The best way to achieve this is to develop a training matrix based on job function. By “modularizing” training, specific functional groups can be included in training modules that involve their influence on outcomes without wasting valuable time on unnecessary classes.

For lubrication technicians specifically, thought should be given to certifying individuals in the field of lubrication. We would never dream of letting technicians weld pressure vessels or perform high-voltage electrical maintenance without appropriate licensure. Yet we give a grease gun capable of generating 15,000 psi of pressure to an untrained lube tech, only to wonder why over greasing of motor bearings kills our electric motors.

Fortunately, good lubrication-certification tracks exist. ICML (International Council for Machinery Lubrication, Broken Arrow, OK, icmlonline.com) is a not-for-profit organization with a mandate to promote lubrication and the related field of oil analysis as a technical profession. ICML offers two parallel tracks for plant technicians: Machinery Lubrication Technician (MLT Level I and II) and Machinery Lubricant Analyst (MLA Level, I, II, and III).

The value of certification cannot be overstated. Recognition as a professional in the field builds the esteem of lubrication technicians and directs focus from the whole organization on the importance of precision lubrication to overall asset reliability. This change in mindset and lubrication culture is good for the individual and the organization. I have personally witnessed lube techs obtain ICML certification and build a career, with several promotions along the way, based on the recognition that lubrication certification represents and the impact it has on plant reliability.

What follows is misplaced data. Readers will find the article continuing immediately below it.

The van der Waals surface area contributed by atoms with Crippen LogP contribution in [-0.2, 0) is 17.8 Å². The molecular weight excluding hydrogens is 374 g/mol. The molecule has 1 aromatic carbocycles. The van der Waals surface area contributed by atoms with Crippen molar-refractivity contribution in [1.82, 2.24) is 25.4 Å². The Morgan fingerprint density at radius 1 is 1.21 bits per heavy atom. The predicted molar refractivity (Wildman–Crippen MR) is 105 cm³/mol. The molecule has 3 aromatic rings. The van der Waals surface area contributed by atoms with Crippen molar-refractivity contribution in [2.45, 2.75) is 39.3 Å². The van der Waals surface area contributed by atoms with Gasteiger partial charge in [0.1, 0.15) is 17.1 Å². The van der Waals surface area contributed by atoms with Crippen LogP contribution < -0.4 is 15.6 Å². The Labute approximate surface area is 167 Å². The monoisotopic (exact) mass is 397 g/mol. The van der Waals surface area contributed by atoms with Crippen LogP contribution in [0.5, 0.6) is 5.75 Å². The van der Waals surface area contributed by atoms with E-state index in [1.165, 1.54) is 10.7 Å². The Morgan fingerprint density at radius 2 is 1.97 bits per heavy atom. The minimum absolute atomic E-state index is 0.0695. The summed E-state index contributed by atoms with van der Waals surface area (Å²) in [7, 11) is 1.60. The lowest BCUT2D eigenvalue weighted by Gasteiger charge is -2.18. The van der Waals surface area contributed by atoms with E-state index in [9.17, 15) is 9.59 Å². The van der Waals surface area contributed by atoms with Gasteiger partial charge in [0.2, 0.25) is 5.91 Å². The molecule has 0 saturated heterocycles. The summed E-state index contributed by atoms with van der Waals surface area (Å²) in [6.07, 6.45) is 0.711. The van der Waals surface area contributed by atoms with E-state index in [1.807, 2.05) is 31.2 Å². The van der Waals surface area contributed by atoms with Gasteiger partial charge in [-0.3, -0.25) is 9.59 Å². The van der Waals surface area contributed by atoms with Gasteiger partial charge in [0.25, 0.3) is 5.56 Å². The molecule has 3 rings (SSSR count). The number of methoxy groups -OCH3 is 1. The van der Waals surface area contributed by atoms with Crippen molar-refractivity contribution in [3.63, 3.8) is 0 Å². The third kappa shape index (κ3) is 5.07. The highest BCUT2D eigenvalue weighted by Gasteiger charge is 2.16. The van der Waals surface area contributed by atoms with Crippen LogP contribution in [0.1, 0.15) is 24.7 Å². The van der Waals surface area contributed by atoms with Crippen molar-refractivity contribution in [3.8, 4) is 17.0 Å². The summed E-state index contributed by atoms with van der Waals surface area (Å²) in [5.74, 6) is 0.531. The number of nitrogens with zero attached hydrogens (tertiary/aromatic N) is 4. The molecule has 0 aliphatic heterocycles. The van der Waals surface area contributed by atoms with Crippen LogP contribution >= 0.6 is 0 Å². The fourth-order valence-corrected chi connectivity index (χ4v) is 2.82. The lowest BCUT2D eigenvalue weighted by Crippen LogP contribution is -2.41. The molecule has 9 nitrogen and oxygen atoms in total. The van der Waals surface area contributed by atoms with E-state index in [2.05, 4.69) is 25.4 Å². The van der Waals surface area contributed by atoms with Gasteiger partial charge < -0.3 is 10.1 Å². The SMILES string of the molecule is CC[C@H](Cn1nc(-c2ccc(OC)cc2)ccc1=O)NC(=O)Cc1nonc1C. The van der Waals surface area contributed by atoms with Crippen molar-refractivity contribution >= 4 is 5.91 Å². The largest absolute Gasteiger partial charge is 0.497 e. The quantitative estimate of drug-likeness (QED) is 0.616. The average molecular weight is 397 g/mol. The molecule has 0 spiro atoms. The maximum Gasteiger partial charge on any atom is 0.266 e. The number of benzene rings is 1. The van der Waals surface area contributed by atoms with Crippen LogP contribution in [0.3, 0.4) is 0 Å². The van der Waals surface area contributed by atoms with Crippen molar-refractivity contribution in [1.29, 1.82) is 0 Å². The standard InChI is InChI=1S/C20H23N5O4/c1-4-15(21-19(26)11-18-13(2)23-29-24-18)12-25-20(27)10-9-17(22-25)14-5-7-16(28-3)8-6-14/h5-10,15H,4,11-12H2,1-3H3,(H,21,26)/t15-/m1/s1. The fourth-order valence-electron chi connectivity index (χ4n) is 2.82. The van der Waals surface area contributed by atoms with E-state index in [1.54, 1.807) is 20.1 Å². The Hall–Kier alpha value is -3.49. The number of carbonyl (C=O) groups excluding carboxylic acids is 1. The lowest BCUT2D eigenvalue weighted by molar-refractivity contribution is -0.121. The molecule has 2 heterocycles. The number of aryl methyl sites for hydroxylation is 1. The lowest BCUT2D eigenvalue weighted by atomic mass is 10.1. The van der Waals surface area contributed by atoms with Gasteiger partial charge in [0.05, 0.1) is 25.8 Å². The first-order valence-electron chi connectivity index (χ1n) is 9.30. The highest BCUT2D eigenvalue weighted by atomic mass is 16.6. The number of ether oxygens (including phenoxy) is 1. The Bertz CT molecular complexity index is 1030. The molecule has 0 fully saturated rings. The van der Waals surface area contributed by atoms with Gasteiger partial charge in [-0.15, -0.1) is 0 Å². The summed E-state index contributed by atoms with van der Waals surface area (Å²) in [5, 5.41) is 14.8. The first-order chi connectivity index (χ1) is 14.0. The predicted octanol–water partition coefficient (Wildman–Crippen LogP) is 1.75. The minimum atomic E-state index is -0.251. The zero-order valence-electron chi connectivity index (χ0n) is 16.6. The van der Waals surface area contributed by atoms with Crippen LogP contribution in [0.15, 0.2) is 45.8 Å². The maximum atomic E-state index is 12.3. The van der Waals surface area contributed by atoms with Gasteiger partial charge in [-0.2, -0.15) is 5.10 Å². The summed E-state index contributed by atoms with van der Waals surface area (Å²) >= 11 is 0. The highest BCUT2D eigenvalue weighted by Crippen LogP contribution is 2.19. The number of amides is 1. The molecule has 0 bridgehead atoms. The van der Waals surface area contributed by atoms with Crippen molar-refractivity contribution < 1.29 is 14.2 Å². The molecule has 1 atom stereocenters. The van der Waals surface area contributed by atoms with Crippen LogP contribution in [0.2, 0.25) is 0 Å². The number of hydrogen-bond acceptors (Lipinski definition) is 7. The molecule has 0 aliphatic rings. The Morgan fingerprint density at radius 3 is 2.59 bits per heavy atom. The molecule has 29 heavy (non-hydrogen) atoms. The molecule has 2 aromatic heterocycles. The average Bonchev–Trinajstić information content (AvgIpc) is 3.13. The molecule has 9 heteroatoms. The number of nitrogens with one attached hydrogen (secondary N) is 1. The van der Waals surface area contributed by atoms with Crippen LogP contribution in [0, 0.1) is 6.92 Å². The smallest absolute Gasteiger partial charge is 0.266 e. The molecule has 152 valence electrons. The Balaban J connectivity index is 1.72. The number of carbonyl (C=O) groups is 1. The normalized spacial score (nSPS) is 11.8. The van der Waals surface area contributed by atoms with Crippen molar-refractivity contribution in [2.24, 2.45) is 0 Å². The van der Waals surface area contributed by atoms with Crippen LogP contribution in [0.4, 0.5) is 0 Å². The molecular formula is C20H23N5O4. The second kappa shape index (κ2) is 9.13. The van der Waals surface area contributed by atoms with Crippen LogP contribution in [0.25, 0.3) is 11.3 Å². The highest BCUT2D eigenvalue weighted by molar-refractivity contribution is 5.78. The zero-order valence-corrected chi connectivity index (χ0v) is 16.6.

Along with certification, pay scales need to be commensurate with skills. Like other maintenance disciplines, being able to provide the required lubrication is a skill that should be recognized with appropriate compensation when done consistently and correctly. The days of lubrication being the domain of the mechanic closest to retirement or someone on reduced work duties should be past.

Of course, training and appropriate pay scales will only get you so far. Every lubrication success story needs a champion. Part cheerleader, part project manager, part subject-matter expert, the lubrication project lead can be a lead mechanic or lube tech but is more likely to be a reliability or maintenance engineer.

Note, this is no part-time job. He or she needs to be motivated, driven, and a relentless champion of all things lubrication, willing to stand side-by-side with the lube techs as a change agent. Like the technicians, having certification either in MLT, MLA, or the recently launched MLE (Machinery Lubrication Engineer) certification track from ICML ensures that the project champion has the knowledge and organizational respect to get the job done.

In the June 2021 issue, I’ll discuss building quality lubrication practices and processes—System Quality. For now, take a look at what lubrication training has to offer and how you can start to build People Quality to take your organization to the next level of precision lubrication. EP

Mark Barnes, CMRP, is Senior Vice President at Des-Case Corp., Goodlettsville, TN (descase.com). He has 21 years of experience in lubrication management, oil analysis, and contamination control.

FEATURED VIDEO

CURRENT ISSUE

View Comments

Sign up for insights, trends, & developments in
  • Machinery Solutions
  • Maintenance & Reliability Solutions
  • Energy Efficiency
Return to top